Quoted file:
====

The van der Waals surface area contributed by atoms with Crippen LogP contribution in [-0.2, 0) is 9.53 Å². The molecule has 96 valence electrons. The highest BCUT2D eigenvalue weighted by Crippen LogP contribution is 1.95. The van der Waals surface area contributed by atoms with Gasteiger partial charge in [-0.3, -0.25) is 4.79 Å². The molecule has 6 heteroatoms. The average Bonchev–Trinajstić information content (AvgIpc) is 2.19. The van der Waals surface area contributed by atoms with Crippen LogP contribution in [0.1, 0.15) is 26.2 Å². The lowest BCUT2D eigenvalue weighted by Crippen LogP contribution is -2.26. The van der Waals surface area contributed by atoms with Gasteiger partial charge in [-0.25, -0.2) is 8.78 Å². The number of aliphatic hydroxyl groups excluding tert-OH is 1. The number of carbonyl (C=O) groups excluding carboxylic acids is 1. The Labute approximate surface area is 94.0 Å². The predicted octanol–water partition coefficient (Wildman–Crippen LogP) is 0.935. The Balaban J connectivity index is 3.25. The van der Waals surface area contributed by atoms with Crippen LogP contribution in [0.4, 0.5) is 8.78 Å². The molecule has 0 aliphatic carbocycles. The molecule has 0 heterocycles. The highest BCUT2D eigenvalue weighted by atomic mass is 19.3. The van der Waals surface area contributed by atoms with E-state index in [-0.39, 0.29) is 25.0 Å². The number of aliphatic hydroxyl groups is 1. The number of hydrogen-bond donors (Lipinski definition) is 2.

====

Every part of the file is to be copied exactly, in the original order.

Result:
The van der Waals surface area contributed by atoms with Crippen LogP contribution in [-0.2, 0) is 9.53 Å². The molecule has 96 valence electrons. The highest BCUT2D eigenvalue weighted by Crippen LogP contribution is 1.95. The van der Waals surface area contributed by atoms with Gasteiger partial charge in [-0.3, -0.25) is 4.79 Å². The molecule has 6 heteroatoms. The average Bonchev–Trinajstić information content (AvgIpc) is 2.19. The van der Waals surface area contributed by atoms with Crippen LogP contribution in [0.1, 0.15) is 26.2 Å². The lowest BCUT2D eigenvalue weighted by Crippen LogP contribution is -2.26. The van der Waals surface area contributed by atoms with Gasteiger partial charge in [-0.25, -0.2) is 8.78 Å². The number of aliphatic hydroxyl groups excluding tert-OH is 1. The number of carbonyl (C=O) groups excluding carboxylic acids is 1. The Labute approximate surface area is 94.0 Å². The predicted octanol–water partition coefficient (Wildman–Crippen LogP) is 0.935. The Balaban J connectivity index is 3.25. The van der Waals surface area contributed by atoms with Crippen LogP contribution in [0.4, 0.5) is 8.78 Å². The molecule has 0 aliphatic carbocycles. The molecule has 0 heterocycles. The highest BCUT2D eigenvalue weighted by atomic mass is 19.3. The van der Waals surface area contributed by atoms with E-state index in [-0.39, 0.29) is 25.0 Å². The number of aliphatic hydroxyl groups is 1. The number of hydrogen-bond donors (Lipinski definition) is 2.